Just when things were terminally boring on the amateur radio regulatory front, the ARRL reports that “The FCC is inviting public comments on a proposal from a Massachusetts ham to amend the Part 97 Amateur Service rules to permit the encryption of certain amateur communications during emergency operations or related training exercises.” The FCC is seeking comments on the Petition for Rulemaking RM-11699, submitted by Don Rolph (AB1PH). My email and twitter feed started filling up with passionate pleas to either support this petition or to kill it.
This idea has been around for a while but I don’t recall the FCC considering action on it. The issue is that “messages encoded for the purpose of obscuring their meaning” are prohibited by Part 97 rules for the Amateur Radio Service. (Actually, that is not completely true since an exception exists for control of stations in space and radio-controlled models.) This rule has a very important role in enabling the “self policing nature” of the amateur radio service. That is, everyone can listen to the content of all radio communications, allowing improper use of the spectrum to be exposed. (Note to self: file a petition to require encryption when using 14.313 MHz.)
This rule can be a barrier when ham radio Emcomm organizations are providing communications for served agencies (e.g., the Red Cross, fire departments, medical response, law enforcement, etc.) These served agencies do not want sensitive information passed over the radio “in the clear.” Sensitive information includes items such as medical/patient information, location of emergency responders and supplies, damage assessments, door or gate access codes, etc.
A few weeks ago, I volunteered my time to help with communications for the Black Forest wildfire here in Colorado. So count me as someone that sees emergency communications as a key part of amateur radio. (Gosh, I think Part 97 even mentions this. See Part 97.1a) I also see that the prohibition against encryption is a does get in the way during some incidents.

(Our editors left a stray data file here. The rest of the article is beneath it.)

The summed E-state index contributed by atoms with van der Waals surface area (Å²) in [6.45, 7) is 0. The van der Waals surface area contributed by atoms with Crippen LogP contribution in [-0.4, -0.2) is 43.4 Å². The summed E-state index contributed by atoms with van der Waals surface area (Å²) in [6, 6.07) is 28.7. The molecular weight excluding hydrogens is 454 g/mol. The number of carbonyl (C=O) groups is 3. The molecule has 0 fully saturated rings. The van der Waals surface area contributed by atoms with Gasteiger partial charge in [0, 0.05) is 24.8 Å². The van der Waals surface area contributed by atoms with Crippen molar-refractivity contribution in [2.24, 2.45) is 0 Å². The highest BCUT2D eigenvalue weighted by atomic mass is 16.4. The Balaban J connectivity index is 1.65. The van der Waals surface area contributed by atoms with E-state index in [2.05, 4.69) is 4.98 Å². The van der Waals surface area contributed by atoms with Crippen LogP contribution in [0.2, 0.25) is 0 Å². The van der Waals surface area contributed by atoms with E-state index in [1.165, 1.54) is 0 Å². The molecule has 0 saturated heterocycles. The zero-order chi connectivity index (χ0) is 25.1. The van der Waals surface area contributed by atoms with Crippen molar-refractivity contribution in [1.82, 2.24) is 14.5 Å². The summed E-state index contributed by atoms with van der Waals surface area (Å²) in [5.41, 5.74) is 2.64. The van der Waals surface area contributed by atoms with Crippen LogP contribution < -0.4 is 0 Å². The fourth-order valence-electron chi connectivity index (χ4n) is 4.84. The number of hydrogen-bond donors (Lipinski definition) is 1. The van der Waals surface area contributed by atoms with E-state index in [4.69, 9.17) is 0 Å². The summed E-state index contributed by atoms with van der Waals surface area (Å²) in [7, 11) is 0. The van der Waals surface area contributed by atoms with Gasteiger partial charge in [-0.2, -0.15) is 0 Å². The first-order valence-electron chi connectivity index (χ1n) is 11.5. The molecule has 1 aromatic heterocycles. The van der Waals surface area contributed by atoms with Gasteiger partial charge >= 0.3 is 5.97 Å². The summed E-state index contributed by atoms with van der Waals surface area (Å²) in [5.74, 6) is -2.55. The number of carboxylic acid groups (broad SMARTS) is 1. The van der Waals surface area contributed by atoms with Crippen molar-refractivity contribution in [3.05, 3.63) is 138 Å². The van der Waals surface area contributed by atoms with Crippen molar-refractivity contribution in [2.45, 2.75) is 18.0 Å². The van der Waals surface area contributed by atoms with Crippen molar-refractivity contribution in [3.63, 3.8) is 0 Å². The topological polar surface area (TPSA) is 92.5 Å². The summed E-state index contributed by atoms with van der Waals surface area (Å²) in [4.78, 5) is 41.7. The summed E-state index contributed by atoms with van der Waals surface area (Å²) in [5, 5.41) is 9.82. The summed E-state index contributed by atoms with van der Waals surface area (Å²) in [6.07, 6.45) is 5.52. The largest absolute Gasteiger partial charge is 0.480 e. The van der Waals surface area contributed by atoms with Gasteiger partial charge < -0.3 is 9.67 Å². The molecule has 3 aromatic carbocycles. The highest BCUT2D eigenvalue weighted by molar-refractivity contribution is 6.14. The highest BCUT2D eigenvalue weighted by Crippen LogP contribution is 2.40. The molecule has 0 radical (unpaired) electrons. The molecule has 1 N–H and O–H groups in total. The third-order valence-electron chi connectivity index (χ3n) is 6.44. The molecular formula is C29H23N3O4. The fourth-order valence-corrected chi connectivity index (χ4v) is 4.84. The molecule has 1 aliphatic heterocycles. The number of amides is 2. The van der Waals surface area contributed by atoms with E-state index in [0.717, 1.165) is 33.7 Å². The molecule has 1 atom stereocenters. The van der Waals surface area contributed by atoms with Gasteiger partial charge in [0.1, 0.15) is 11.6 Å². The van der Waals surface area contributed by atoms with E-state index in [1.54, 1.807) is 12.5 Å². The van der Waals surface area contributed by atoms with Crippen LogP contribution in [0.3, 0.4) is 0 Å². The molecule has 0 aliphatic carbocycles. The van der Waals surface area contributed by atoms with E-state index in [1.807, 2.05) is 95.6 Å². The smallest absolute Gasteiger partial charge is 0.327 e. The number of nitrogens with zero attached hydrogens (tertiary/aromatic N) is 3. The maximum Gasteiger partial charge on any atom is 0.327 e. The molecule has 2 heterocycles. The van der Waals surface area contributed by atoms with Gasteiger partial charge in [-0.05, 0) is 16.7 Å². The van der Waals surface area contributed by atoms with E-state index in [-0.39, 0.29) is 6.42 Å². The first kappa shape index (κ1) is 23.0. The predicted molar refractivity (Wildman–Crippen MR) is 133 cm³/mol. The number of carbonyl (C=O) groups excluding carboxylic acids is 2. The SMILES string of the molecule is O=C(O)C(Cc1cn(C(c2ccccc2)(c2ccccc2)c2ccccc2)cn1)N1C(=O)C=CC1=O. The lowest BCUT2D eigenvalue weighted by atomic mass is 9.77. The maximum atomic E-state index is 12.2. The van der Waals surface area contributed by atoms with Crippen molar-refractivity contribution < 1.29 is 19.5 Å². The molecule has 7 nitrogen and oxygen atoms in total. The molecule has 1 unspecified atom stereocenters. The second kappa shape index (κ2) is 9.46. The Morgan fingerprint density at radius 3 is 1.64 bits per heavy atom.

But I am also worried about opening the door to significant use of encryption on the ham bands. The problem with encrypted messages is that…wait for it…you can’t decode the messages. So how do we maintain that self-policing thing? The fear seems to be that if we open the door at all to encryption, it will enable virtually anyone (amateur license or not) to transmit encrypted messages for unknown and inappropriate purposes.
The challenge is to figure out what limits could be put on encrypted operation to retain the self-policing nature of ham radio while enabling more effective emergency communications. Here are some ideas:
- Limit the use of encryption to actual emergencies and training exercises. (This is already in RM-11699.)
- Require that radio transmissions are properly identified “in the clear”, with no encryption. That way if encryption is used on a regular basis, steps can be taken to investigate further. (This may already be assumed by RM-11699 but I did not see an explicit statement.)
- Require additional information to be sent in the clear with the station ID when sending encrypted messages. For example, the name of the served agency, the nature of the emergency or drill, or anything else that would help a random listener to judge whether it is an appropriate use of encryption.
- Require archiving of encrypted messages (in unencrypted form) for some period time, available for FCC inspection.
- [Added 28 June]: Avoid international regulation issues by limiting encrypted messages to US stations only.
- <insert your idea here>
Still pondering this issue…what do you think?
73, Bob K0NR